A spaniel is a type of gun dog. Spaniels were especially bred to flush game out of denser brush. By the late 17th century spaniels had been specialized into water and land breeds. The extinct English Water Spaniel was used to retrieve water fowl shot down with arrows. Land spaniels were setting spaniels—those that crept forward and pointed their game, allowing hunters to ensnare them with nets, and springing spaniels—those that sprang pheasants and partridges for hunting with falcons, and rabbits for hunting with greyhounds. During the 17th century, the role of the spaniel dramatically changed as Englishmen began hunting with flintlocks for wing shooting. Charles Goodall and Julia Gasow (1984) write that spaniels were "transformed from untrained, wild beaters, to smooth, polished gun dogs."
The word spaniel would seem to be derived from the medieval French espaigneul"Spanish"modern French, espagnol.
Spaniel (1828–1833) was a British Thoroughbred racehorse. In a career that lasted from July 1830 to early 1833 he ran eighteen times and won nine races. After an unsuccessful season as a two-year-old he made significant improvement in 1831 to win his first three races, culminating in the Epsom Derby. Spaniel failed to win again for over a year but then recovered to win five races on Welsh racecourses in 1832. He died after being injured on his first start as a five-year-old in 1833.
Usage examples of "spaniel".
Two china spaniels with liver-coloured blotches on their coats and black noses sit on either side of the fireplace.
And as if answering for all that depended on Worsted Skeynes, the spaniel John deeply wagged that which had been left him of his tail.
Then, slinking along the hedge, noiseless, unheard by my sleeping spaniel, I saw a tawny dog stealing by.
Everything went against the lad: he came home perfumed from the stables, whither he had been to pay his dog Towzer a visit--and whence he was going to take his friend out for an airing, when he met Miss Crawley and her wheezy Blenheim spaniel, which Towzer would have eaten up had not the Blenheim fled squealing to the protection of Miss Briggs, while the atrocious master of the bull-dog stood laughing at the horrible persecution.
In the doorway were standing a thin brown spaniel, a small fair woman with a high, bald forehead, from which the hair was gleaned into curlpapers, and a little girl with some affection of the skin.
Meanwhile Milo Shipp, author, a thin man in a bow tie, sat in a wooden chair stunned, with a cookie in one hand and a large cocker spaniel on his lap, while a young boy grinding an eggbeater ran in and out of the room.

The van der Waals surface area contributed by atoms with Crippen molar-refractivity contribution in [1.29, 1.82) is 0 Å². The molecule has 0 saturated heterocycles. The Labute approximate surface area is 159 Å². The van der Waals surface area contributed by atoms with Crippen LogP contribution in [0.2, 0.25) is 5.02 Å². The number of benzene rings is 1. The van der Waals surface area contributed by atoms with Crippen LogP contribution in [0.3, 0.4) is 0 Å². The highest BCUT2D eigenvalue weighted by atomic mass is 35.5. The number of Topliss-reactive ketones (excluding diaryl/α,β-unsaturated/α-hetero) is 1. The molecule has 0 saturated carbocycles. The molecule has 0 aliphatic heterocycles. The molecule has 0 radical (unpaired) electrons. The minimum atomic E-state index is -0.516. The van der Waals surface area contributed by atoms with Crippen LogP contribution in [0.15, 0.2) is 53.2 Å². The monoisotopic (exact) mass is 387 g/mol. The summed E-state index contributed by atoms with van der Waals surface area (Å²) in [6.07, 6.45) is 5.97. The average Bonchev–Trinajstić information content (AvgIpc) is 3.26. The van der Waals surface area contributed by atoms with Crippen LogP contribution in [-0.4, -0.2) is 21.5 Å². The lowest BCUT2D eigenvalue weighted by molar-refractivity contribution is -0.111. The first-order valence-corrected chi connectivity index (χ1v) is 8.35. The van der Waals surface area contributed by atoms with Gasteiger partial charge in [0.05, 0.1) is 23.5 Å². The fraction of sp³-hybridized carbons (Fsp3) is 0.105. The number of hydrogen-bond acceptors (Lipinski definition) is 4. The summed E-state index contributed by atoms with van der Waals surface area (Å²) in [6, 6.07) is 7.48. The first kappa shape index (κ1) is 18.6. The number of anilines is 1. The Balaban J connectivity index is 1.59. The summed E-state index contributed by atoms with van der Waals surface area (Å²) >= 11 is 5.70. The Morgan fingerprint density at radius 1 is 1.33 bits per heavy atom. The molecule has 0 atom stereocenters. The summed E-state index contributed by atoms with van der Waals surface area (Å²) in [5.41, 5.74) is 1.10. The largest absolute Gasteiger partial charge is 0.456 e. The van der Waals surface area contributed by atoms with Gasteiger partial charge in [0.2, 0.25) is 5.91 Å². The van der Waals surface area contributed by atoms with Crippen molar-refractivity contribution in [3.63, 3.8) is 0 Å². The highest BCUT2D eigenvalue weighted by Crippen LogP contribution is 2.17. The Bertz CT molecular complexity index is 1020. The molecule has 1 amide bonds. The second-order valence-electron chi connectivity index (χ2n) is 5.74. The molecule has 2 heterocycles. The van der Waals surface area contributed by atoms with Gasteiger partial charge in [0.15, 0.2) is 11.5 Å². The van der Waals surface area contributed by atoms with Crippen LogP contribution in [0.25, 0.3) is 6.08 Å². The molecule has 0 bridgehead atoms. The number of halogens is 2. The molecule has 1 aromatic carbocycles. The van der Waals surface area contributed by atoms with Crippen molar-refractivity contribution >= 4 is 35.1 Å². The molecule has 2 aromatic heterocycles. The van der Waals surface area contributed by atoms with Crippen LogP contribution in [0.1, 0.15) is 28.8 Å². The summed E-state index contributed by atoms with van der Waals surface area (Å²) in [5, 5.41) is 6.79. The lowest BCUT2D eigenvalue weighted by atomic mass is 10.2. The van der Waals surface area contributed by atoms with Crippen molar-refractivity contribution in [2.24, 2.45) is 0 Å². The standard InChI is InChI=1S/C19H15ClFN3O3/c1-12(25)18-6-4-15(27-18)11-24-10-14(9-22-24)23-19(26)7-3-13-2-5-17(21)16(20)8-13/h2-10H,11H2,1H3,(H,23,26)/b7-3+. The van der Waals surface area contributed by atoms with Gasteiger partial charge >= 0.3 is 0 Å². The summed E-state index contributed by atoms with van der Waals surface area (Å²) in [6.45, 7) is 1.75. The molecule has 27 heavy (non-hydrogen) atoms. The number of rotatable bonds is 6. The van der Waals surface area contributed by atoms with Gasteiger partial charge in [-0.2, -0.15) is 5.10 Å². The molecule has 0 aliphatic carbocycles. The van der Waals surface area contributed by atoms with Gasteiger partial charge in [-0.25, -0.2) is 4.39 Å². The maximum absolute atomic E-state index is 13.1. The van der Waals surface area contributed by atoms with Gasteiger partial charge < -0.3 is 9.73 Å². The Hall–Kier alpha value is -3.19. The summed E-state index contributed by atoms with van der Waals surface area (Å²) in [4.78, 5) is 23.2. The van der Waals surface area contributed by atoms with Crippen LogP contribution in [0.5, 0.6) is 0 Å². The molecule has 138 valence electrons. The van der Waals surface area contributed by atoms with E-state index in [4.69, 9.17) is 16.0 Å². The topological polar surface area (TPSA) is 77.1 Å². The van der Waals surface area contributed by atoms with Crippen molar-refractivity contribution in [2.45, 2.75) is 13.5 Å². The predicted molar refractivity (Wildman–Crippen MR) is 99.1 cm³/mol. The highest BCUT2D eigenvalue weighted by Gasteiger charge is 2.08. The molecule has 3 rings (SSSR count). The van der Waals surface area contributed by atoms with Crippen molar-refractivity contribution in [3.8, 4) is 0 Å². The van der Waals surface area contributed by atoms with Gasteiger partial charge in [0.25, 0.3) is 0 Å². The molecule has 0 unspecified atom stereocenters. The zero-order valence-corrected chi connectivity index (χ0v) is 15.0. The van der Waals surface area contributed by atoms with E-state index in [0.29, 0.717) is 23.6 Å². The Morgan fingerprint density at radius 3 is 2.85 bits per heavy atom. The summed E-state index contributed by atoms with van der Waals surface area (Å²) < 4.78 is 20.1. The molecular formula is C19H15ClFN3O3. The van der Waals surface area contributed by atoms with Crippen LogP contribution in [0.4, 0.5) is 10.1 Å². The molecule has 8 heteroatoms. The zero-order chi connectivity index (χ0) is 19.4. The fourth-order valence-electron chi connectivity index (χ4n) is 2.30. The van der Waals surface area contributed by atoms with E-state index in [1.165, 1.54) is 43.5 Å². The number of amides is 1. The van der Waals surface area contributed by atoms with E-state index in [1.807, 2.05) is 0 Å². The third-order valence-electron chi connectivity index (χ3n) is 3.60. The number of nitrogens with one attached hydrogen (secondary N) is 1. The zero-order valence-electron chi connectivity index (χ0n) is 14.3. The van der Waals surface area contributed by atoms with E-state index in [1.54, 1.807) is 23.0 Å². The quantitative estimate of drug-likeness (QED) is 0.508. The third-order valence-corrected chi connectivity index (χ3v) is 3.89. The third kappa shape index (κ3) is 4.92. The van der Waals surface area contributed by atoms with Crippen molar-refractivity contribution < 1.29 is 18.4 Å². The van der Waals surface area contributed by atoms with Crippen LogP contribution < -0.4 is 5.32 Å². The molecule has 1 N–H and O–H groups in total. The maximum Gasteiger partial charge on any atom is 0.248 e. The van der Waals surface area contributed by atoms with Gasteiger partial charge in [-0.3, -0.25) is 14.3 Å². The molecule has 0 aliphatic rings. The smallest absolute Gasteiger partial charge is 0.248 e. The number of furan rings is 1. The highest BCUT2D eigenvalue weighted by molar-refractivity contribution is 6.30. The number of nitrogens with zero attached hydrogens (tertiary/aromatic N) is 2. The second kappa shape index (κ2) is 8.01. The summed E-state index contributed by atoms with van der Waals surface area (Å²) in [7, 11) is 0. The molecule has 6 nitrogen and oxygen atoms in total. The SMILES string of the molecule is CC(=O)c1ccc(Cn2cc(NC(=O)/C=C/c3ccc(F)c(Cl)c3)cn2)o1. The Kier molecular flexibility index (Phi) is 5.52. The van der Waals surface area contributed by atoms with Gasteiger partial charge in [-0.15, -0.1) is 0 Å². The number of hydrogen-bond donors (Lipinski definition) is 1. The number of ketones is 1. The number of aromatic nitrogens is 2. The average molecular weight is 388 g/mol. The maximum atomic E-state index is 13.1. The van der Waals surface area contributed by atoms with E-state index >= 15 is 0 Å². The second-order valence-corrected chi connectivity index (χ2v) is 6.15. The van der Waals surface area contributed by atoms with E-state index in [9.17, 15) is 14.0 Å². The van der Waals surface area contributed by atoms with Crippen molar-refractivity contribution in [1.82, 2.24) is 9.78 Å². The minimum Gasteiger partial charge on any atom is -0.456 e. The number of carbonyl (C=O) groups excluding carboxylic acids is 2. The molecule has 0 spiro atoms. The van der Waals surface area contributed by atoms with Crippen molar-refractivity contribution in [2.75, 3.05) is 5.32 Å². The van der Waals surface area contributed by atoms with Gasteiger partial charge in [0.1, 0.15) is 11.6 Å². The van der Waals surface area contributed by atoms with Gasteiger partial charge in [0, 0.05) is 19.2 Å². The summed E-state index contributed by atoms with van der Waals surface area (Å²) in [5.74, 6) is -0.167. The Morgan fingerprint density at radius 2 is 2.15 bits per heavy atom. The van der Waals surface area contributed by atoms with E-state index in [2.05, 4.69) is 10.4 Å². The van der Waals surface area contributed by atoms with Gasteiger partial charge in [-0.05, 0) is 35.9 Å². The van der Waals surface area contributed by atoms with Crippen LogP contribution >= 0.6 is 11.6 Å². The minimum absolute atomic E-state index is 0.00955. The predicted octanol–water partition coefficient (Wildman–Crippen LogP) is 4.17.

I had been in the garden for some minutes when I saw him appear, followed by his reader and a pretty spaniel.
The two eldest sisters were out, endeavouring to beat up some more friends, and the three youngest rushed up to me as if they had been spaniels and I their master, but they would not even allow me to kiss them.
We passed the canopied doorway of an exclusive condominium where a uniformed doorman struggled to untangle the leashes of one Doberman, two Pekingese, a dachshund and a 129 GENEROUS DEATH Brittany spaniel.
And a lovely little Pekingese, for example, or a prize spaniel, has even less in its head than an ugly Irish collie.
I thank thee heartily for the little spaniel of the new breed thou gottest me from the Duchess of Marlborough.
The brisk couple with their two spaniels might well be booking a retirement party or a thirtieth wedding anniversary.
The Dundee is a shoe designed for touring the landed estates, for tromping through mud while wearing a tie, with your spaniels trailing behind.
Sheldrake, had got a Fourth in History and was only chosen for his present post because he was a member of the Freemasons, or that the yapping little cocker spaniel of a man who tried to teach us football had been dismissed from a job at Borstal for suspected buggery and even and this was a story which lasted with considerable embellishments throughout the whole of one long, wet summer term that the angry string bean of a man who taught us French had been a close friend of Burgess and Maclean and lived in daily terror of being arrested as an old Cambridge leftie and still-active Soviet spy.
I hardly know one breed from the next, with the exception of Chihuahuas, cocker spaniels, and other obvious types.